Of every genre filmmaker from the past fifty years, David Cronenberg perhaps requires the least introduction. When his son, Brandon, first entered the filmmaking scene, dangerous expectation inevitably followed, and those expectations clearly weighed him down in his 2012 feature film debut, Antiviral. Those criticisms that Brandon faced in the years since seem to have fueled him for his latest film, Possessor, but while it’s undeniably packed with some incredible visual elements, the plot itself struggles to keep up with the visionary concept the director was going for.
Tasya Vos (Andrea Riseborough) struggles with her job, which sees her use advanced technology to inhabit a target’s brain for the objectives of the massive corporation. Although she clearly is the top employee at the firm, she finds herself beginning to lose herself in her work — becoming stuck inside of one target, a businessman named Colin (Christopher Abbott). Cronenberg hinges the film’s brilliant visuals on Vos’s experiences while she is inside the mind of Colin, and much of the film’s relative success is placed on the shoulders of Riseborough’s brilliant performance.
As Vos begins to lose herself within the mind of Colin, the film becomes a beautiful collection of imagery, but its plot becomes muddied in the process. The practical effects are dazzling, and there certainly hasn’t been a film in recent memory which implements this strong sense of visual style to the level Cronenberg does here. Much like Vos in controlling Colin’s brain, though, his vision of the film as a whole feels ultimately beyond his reach — just out of grasp. Inadvertently, Possessor‘s shortcomings mirror its own themes of losing oneself within someone else, as Cronenberg loses his true vision within the gorgeous details of his film.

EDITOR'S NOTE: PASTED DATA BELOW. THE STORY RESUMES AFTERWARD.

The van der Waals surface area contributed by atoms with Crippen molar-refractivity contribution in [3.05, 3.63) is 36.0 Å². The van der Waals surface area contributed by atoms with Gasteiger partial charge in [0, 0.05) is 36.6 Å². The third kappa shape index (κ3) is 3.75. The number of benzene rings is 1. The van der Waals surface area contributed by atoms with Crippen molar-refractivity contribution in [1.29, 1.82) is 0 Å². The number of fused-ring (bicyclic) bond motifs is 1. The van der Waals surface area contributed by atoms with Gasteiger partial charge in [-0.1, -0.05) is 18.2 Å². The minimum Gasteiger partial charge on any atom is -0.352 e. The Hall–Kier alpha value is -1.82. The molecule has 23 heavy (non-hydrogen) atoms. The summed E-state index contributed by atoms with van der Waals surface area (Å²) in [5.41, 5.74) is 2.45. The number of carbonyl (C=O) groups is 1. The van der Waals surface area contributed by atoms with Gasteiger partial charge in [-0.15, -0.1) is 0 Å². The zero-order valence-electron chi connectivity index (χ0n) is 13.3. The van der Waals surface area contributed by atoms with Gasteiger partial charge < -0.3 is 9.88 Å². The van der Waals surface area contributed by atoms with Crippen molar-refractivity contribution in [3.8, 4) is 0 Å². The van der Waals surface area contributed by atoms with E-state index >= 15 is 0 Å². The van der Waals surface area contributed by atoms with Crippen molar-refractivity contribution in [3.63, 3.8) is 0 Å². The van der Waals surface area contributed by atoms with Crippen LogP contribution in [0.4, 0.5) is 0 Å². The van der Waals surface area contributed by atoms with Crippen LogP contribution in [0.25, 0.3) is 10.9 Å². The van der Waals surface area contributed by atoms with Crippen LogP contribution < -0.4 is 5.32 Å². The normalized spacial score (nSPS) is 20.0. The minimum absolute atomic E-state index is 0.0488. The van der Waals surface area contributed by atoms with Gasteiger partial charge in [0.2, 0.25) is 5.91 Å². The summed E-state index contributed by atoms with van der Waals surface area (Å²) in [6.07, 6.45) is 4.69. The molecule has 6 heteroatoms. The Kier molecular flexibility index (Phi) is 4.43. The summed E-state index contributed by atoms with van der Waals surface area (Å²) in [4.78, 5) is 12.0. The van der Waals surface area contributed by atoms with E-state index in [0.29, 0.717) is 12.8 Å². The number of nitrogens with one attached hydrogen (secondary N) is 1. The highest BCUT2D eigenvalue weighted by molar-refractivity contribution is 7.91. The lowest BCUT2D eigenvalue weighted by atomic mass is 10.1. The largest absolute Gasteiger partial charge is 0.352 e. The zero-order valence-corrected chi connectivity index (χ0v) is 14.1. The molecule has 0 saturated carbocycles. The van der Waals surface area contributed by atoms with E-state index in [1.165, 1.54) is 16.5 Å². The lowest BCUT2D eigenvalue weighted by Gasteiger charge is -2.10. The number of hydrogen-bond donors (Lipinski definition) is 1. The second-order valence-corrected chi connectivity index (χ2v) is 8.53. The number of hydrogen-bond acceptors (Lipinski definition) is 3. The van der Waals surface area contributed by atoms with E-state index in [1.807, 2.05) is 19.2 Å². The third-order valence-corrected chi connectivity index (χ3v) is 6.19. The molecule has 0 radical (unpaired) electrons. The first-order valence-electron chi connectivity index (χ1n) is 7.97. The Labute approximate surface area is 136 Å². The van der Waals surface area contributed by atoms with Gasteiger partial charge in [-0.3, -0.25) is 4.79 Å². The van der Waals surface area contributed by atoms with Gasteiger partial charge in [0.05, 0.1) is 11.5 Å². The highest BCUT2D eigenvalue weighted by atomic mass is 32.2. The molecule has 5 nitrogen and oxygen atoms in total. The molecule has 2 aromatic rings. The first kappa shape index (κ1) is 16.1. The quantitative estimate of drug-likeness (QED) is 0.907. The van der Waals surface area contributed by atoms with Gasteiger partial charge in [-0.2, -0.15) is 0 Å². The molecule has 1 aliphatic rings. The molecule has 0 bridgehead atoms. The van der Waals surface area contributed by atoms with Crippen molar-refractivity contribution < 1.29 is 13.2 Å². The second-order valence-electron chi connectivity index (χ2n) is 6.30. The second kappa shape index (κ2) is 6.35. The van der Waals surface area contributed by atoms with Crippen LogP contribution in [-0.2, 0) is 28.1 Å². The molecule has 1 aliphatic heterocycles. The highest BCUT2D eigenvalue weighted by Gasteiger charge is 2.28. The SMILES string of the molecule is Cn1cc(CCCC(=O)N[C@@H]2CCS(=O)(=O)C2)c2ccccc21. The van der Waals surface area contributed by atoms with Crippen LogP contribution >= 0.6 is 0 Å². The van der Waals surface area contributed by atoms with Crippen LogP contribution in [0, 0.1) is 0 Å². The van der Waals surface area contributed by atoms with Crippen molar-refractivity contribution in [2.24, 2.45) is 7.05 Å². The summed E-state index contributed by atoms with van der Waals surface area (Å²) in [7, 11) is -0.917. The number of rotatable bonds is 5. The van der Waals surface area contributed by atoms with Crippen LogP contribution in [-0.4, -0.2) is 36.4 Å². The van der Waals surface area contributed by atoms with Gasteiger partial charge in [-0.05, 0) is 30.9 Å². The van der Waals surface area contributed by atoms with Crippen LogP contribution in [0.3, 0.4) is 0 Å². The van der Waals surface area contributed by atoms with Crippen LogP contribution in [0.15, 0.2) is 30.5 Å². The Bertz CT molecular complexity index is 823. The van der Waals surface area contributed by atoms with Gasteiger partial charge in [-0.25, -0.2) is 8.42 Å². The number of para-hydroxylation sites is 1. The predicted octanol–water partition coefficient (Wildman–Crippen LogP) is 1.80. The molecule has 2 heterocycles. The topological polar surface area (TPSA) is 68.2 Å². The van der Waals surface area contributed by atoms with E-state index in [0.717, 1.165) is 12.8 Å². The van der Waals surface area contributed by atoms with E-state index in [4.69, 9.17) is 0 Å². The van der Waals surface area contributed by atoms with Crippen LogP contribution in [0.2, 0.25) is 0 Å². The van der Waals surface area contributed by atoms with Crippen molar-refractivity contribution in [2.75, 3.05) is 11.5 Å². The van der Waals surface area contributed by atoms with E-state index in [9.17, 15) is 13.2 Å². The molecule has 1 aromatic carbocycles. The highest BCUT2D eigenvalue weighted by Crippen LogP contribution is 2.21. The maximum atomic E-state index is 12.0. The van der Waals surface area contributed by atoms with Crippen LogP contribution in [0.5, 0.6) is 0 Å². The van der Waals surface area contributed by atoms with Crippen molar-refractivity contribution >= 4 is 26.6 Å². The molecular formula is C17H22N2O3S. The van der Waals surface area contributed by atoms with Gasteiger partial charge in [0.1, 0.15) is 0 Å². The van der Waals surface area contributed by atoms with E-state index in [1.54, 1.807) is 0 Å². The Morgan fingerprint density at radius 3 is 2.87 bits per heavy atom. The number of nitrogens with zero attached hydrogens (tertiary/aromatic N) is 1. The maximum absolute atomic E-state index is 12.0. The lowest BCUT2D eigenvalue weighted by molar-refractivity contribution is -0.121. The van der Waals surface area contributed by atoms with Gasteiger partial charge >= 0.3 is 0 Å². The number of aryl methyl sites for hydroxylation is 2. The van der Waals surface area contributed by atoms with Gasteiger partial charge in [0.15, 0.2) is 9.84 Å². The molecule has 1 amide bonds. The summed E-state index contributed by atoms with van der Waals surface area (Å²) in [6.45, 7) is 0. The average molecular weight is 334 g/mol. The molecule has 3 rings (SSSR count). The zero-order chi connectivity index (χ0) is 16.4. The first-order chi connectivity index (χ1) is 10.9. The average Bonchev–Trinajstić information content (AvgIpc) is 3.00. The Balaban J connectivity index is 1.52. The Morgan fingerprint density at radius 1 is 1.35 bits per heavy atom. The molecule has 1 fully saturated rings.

That being said, Cronenberg does have success in tapping into an existential fear found within everyone: hosting two different desires within oneself. He thrusts this universal fear into 21st century America — envisioning a massive corporate entity which capitalizes on brain invasion for monetary gains, a not-so-far-fetched assertion that sees American companies assassinate rivals for profit at the expense of its employees’ mental health. Capitalism continues to corrupt the elite of the United States as the gap between the working class and the rich widens each day.
Thus, while there are strands of competence in Cronenberg’s film, his lack of directorial experience (and apparent self-awareness) seems to have led to one of Sundance’s most problematic scenes this year. In the first scene of the film, Vos inhabits the body of a Black woman to carry out a mission, and there ensues a tasteless confrontation between her and some white cops. In what could easily be given as a commentary on how white elites use Black bodies as pawns in their pursuit of wealth, Cronenberg’s intention is lost completely in clunky handling of a scene that might otherwise have had value — leaving us to wonder what its exact purpose is. While it does set up the concept utilized throughout the rest of the film, its ultimate execution is certainly mishandled.
In spite of this botched opening, Possessor does finally cement Cronenberg as having escaped his father’s shadow — a claim that cannot be made about his feature debut. He has assuredly found his voice as a filmmaker and, as he matures, we should hope that he handles problematic scenes with more grace as seen in this sophomore film.